Estate planning is a very broad—and sometimes confusing—topic. There are countless options available to those looking to begin planning their estate, and it might be difficult to figure out which option is the best for you. Today, our estate planning lawyer in Hernando County, FL, is going to look at the differences between two of the most well-known estate planning options: wills and trusts.
While there are some similarities between a will and a trust, it is crucial to understand their differences to ensure you are picking the right option for your needs. Here are some of the differences you should know about:
Wills Are Subject to Probate – A will must be probated after your death to be effective. On the other hand, a fully funded trust can eliminate the need to probate your estate. This is because a trust does not cease to exist when you die and can be passed on to your beneficiaries without needing court approval.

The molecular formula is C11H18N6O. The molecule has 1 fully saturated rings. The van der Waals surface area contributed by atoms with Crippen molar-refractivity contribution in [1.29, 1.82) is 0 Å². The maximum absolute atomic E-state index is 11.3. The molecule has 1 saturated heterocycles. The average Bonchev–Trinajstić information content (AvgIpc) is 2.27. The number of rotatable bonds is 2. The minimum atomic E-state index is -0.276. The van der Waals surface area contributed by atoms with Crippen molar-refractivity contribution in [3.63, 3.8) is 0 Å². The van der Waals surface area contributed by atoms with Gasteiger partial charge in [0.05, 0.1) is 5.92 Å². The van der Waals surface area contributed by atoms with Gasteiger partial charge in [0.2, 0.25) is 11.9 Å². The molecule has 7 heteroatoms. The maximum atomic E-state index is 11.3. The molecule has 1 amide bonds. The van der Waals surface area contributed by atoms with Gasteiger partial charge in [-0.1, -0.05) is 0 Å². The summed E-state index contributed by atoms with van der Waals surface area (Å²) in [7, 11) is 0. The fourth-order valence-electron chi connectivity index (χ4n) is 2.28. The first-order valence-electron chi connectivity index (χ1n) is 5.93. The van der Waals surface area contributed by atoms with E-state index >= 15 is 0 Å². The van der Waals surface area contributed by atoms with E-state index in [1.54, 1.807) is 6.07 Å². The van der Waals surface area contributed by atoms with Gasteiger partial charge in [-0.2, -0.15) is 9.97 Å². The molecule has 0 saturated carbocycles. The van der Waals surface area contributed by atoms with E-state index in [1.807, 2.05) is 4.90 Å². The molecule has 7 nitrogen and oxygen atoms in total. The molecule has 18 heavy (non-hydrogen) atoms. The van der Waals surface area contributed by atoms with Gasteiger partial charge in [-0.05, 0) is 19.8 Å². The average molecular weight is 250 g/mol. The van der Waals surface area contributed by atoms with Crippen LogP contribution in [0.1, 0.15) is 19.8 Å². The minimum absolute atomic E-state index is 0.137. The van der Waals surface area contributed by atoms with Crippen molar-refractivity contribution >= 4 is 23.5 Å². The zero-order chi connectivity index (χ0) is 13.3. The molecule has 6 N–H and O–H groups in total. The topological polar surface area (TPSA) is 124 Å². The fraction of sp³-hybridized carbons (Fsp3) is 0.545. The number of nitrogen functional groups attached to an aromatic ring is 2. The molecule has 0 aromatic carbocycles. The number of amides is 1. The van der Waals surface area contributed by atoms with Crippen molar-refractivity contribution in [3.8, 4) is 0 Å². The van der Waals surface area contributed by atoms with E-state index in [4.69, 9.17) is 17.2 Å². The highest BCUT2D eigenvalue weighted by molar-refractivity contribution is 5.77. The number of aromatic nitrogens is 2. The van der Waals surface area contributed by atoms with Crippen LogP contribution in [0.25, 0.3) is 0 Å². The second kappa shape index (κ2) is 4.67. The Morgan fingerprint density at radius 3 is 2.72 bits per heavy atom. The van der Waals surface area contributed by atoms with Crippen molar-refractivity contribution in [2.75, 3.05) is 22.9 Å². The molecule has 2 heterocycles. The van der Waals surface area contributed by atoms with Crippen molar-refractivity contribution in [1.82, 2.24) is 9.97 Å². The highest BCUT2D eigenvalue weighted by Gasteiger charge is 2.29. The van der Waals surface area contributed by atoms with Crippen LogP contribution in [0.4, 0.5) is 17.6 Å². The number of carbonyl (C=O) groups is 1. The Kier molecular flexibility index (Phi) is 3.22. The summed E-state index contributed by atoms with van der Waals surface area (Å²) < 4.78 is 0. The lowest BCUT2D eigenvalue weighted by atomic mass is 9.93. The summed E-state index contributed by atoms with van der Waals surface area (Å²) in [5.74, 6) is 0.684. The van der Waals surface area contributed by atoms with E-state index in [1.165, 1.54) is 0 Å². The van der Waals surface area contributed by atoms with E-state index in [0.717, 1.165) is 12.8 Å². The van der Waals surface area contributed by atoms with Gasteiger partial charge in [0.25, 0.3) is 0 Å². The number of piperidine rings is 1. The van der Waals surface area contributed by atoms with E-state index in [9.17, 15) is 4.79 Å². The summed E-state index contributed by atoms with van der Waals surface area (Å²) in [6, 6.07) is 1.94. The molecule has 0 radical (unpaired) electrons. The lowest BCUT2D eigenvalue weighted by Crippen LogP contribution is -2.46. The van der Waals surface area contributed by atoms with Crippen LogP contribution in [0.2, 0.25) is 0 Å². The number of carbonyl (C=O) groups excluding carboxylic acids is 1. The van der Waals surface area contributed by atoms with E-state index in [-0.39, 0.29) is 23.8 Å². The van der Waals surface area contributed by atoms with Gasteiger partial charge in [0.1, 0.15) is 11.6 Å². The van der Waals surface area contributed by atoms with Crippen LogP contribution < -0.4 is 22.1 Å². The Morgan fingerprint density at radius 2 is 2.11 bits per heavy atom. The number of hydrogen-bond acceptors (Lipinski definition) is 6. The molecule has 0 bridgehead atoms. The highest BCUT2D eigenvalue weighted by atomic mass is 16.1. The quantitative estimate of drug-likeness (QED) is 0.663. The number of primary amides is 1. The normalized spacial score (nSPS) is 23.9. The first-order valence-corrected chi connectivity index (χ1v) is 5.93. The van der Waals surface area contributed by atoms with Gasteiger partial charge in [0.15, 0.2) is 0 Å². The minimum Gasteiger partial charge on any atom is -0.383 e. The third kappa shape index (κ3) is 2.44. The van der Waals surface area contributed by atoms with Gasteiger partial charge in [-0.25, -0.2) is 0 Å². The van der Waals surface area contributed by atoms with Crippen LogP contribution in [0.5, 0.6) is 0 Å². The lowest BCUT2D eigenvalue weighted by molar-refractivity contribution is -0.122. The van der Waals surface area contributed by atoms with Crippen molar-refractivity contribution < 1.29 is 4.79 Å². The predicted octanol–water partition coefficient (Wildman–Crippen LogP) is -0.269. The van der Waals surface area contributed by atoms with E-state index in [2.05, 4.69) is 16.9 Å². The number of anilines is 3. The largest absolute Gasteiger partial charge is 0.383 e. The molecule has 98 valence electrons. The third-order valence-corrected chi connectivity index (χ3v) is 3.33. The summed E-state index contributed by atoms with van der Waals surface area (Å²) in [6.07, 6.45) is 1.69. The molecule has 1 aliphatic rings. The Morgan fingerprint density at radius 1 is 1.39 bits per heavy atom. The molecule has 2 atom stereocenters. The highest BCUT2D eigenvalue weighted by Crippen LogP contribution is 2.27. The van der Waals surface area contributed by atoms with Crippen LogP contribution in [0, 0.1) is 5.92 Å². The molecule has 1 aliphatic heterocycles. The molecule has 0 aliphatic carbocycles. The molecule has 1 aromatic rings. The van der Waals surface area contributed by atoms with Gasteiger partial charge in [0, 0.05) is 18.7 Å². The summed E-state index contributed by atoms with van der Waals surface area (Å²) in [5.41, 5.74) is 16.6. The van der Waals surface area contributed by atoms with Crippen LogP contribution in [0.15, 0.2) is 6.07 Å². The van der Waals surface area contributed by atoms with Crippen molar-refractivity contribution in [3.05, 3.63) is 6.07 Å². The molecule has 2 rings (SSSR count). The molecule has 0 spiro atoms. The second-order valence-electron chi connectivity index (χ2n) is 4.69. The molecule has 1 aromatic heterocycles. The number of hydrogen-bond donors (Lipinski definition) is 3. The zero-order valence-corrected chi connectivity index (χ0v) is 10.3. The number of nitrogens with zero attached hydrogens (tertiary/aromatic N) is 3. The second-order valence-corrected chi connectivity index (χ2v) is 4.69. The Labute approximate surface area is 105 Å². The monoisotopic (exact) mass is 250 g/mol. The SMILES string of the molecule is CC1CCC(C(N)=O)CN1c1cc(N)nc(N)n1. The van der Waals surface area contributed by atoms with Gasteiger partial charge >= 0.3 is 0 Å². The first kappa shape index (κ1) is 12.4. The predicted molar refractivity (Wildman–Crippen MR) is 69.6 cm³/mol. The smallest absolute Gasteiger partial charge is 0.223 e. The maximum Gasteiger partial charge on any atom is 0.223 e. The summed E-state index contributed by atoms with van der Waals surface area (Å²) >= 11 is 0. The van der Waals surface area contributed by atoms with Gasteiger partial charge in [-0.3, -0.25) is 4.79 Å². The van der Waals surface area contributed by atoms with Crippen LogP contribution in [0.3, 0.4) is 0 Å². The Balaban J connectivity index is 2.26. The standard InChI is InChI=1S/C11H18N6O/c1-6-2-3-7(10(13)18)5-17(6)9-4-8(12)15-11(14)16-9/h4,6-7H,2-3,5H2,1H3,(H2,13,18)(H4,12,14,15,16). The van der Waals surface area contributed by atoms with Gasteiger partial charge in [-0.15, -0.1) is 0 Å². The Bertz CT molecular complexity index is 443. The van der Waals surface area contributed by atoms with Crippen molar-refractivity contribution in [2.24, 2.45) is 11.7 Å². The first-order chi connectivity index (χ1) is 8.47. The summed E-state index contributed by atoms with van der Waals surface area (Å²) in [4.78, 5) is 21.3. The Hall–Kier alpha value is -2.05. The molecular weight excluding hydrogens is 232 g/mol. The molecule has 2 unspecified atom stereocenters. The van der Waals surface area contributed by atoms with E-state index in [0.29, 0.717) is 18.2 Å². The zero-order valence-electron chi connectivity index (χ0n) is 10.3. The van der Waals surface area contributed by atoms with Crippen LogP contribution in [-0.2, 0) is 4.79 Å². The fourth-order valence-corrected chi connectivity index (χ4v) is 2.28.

Trusts Distribute Faster – Since a will has to go through probate, it usually won’t be distributed for at least 6-12 months after your death. It isn’t uncommon to see the probate process take upwards of two years to complete, either. Trusts are often distributed within 30-60 days.
Wills Take Effect After Your Death, Trusts Take Effect Right Now – If you find yourself in a medical situation, such as a coma, where you are still alive but unable to function, your will is not available to assist you since it will only go into effect after you have passed. A trust, however, will be effective immediately upon signing, which will help your family get the funds faster.